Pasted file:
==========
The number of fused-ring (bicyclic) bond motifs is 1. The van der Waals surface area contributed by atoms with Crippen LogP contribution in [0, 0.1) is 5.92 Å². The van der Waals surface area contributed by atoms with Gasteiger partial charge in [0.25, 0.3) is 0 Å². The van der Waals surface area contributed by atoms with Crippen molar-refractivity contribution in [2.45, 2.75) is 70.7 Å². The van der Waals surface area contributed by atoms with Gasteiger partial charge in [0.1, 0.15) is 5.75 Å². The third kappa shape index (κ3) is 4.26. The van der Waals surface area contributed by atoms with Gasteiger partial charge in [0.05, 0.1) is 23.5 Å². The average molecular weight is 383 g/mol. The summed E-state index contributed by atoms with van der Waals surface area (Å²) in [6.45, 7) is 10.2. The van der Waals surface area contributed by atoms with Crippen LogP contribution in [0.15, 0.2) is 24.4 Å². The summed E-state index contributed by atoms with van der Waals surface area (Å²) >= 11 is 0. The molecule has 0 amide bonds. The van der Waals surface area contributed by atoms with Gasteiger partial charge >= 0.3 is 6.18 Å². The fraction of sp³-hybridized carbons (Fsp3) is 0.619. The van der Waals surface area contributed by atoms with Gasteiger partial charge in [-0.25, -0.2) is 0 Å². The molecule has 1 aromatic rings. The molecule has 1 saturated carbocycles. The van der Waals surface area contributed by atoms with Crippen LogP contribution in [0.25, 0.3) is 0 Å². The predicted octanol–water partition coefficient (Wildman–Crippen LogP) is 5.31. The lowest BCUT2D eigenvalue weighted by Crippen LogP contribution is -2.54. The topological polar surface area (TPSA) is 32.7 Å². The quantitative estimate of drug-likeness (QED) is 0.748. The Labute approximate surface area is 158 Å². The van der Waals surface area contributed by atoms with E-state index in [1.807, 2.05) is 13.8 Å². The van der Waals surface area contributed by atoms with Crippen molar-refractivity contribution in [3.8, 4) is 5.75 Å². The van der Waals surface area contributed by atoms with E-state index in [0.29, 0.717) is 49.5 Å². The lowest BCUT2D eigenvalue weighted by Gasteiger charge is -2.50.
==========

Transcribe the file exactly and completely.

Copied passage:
The number of fused-ring (bicyclic) bond motifs is 1. The van der Waals surface area contributed by atoms with Crippen LogP contribution in [0, 0.1) is 5.92 Å². The van der Waals surface area contributed by atoms with Gasteiger partial charge in [0.25, 0.3) is 0 Å². The van der Waals surface area contributed by atoms with Crippen molar-refractivity contribution in [2.45, 2.75) is 70.7 Å². The van der Waals surface area contributed by atoms with Gasteiger partial charge in [0.1, 0.15) is 5.75 Å². The third kappa shape index (κ3) is 4.26. The van der Waals surface area contributed by atoms with Gasteiger partial charge in [0.05, 0.1) is 23.5 Å². The average molecular weight is 383 g/mol. The summed E-state index contributed by atoms with van der Waals surface area (Å²) in [6.45, 7) is 10.2. The van der Waals surface area contributed by atoms with Crippen LogP contribution in [0.15, 0.2) is 24.4 Å². The summed E-state index contributed by atoms with van der Waals surface area (Å²) >= 11 is 0. The molecule has 0 amide bonds. The van der Waals surface area contributed by atoms with Gasteiger partial charge >= 0.3 is 6.18 Å². The fraction of sp³-hybridized carbons (Fsp3) is 0.619. The van der Waals surface area contributed by atoms with Gasteiger partial charge in [-0.25, -0.2) is 0 Å². The molecule has 1 aromatic rings. The molecule has 1 saturated carbocycles. The van der Waals surface area contributed by atoms with Crippen LogP contribution in [0.25, 0.3) is 0 Å². The predicted octanol–water partition coefficient (Wildman–Crippen LogP) is 5.31. The lowest BCUT2D eigenvalue weighted by Crippen LogP contribution is -2.54. The topological polar surface area (TPSA) is 32.7 Å². The quantitative estimate of drug-likeness (QED) is 0.748. The Labute approximate surface area is 158 Å². The van der Waals surface area contributed by atoms with E-state index in [1.807, 2.05) is 13.8 Å². The van der Waals surface area contributed by atoms with Crippen molar-refractivity contribution in [3.8, 4) is 5.75 Å². The van der Waals surface area contributed by atoms with E-state index in [0.29, 0.717) is 49.5 Å². The lowest BCUT2D eigenvalue weighted by Gasteiger charge is -2.50.